CHARLES CITY COUNTY, Va. (WTVR) — A special prosecutor has decided not to pursue charges against an animal control officer who shot a family’s dog in Charles City County.
The news comes after state police completed their investigation, at the request of the Charles City County Sheriff’s Office, into the actions of Frank Bates, the animal control officer who shot an 18-month-old lab named Axel in the face.
Virginia State Police’s Sergeant Thomas J. Molnar released new information about the agency’s investigation Friday.
Molnar said in a news release that Bates was called to the 14000 block of Glebe Lane on Nov. 1 after a woman called and said her 17 year-old son had been chased by the dog after getting off the bus.
When Bates arrived at the woman’s home, Molnar said he was confronted by the “aggressive canine.” As Bates tried to get the dog to leave the woman’s property, Molnar said the animal control officer turned away from the animal.
That’s when Molnar said the dog “came at the officer in an aggressive manner” and that Bates, in order to protect himself, shot the dog once.
The animal died at the scene.
Once State police completed the investigation, which included interviewing independent witnesses, the Charles City County Commonwealth’s Attorney Office asked that the King William County Commonwealth’s Attorney be appointed to as special prosecutor.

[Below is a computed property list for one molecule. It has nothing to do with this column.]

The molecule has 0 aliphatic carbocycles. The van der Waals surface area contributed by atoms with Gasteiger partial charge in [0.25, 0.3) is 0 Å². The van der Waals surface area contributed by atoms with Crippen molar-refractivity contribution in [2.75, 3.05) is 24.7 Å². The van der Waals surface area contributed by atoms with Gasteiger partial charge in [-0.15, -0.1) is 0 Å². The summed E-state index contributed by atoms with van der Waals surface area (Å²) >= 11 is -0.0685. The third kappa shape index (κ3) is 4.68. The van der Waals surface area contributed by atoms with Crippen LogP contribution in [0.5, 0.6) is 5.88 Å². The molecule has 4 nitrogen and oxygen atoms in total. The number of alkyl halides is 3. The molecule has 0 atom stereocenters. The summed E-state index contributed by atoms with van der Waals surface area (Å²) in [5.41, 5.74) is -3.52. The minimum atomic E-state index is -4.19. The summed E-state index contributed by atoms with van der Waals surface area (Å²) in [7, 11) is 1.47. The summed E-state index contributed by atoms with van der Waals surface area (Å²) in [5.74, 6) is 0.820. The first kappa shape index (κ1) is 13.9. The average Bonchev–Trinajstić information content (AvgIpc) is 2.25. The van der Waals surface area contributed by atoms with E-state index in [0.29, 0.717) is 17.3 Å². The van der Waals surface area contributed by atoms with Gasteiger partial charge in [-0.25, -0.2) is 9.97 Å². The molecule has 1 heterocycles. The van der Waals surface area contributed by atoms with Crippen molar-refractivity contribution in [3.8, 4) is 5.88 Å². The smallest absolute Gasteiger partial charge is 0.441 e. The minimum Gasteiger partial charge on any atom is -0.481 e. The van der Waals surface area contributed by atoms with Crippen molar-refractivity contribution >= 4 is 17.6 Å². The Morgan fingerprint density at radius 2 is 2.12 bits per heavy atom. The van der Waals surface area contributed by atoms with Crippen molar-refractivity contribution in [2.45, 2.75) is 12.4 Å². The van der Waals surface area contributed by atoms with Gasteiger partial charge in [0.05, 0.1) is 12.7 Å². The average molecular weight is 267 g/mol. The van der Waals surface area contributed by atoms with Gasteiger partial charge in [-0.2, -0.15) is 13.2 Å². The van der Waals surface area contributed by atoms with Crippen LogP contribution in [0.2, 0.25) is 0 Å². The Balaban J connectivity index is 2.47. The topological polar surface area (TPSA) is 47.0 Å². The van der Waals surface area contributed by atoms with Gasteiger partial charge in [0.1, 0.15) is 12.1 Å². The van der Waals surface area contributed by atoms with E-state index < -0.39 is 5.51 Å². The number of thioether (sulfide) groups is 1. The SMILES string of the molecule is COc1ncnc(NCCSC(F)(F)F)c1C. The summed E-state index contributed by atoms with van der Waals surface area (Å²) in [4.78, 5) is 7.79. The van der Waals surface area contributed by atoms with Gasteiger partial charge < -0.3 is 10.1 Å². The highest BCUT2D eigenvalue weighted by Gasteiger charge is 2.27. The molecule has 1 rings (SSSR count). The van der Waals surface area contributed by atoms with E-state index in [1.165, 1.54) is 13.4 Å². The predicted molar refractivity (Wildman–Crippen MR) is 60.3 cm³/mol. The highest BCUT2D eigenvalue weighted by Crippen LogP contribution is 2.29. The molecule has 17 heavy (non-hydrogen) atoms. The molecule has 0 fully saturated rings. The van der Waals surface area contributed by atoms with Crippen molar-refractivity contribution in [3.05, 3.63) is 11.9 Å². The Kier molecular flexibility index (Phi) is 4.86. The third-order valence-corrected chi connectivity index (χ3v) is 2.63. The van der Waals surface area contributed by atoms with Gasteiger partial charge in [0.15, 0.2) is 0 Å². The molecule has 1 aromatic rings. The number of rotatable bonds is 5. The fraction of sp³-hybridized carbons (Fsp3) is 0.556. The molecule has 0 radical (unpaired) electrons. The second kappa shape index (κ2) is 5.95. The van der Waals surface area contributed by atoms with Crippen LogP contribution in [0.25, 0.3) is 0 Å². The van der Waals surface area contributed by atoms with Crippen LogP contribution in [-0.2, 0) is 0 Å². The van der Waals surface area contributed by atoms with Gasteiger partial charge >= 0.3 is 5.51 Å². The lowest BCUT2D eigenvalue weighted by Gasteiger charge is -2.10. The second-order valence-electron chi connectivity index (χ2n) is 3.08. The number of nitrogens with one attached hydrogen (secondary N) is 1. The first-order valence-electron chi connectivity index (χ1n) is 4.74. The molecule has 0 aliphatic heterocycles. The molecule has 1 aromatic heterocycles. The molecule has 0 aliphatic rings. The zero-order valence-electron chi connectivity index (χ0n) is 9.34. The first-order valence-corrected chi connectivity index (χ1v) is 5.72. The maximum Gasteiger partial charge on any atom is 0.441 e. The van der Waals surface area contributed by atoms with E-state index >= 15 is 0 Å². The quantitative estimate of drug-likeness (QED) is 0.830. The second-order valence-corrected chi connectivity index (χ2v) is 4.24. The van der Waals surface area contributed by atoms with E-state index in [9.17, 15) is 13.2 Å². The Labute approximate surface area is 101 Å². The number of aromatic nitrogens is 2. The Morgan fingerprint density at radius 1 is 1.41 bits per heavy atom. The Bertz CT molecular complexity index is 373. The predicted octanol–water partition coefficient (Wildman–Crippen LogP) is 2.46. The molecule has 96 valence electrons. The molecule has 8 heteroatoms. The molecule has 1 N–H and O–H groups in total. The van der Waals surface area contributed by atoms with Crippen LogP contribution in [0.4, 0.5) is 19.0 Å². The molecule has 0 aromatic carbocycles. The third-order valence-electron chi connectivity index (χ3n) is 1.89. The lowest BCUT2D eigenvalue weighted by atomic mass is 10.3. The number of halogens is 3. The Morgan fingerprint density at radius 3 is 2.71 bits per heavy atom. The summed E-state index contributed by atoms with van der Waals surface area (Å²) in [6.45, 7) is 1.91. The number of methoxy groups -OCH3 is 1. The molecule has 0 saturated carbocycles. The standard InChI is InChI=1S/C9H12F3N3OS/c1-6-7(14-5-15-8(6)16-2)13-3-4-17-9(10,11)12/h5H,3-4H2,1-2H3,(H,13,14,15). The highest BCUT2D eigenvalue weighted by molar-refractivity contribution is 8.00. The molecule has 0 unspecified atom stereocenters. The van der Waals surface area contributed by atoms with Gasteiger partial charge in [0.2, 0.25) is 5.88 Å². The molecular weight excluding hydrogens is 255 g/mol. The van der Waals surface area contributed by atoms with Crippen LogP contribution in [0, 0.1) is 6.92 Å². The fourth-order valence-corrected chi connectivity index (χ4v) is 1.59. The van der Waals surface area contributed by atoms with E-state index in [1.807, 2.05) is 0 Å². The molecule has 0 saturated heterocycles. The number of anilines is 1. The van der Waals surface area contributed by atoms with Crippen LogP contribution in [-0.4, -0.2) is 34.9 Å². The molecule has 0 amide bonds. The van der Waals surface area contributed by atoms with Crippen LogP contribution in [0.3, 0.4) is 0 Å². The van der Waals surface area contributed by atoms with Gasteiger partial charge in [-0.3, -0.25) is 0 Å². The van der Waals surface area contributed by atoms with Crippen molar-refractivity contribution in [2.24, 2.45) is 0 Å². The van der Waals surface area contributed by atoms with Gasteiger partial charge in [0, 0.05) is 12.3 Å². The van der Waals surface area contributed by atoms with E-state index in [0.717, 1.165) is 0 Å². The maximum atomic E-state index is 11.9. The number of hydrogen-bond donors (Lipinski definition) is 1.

After reviewing the findings, Molnar said the King William County Commonwealth’s Attorney decided not to peruse charges against Bates.
Since the Axel’s death, Charles City County residents have been outraged.
In fact, county leaders heard from residents during a November meeting who said they wanted Bates fired. But others who defended his actions.
Some residents accused Bates, who has worked in the county for more than 30 years, of being untrained, verbally abusive and violent to animals.
However, others denied such allegations and said Bates is courteous, professional and always on time.
The dog’s owner, Sharon McGeein tells CBS 6 she is disappointed by the outcome of the investigation, and plans to sue Bates and the county in civil court.
“He took away our 4th amendment right for killing our dog…He also violated Virginia state law which says if you kill a companion animal, it’s actually a felony…unless it actively attacks something or someone,” McGeein said.
She says Axel, was supposed to be trained as a therapy dog, and that labs don’t attack people.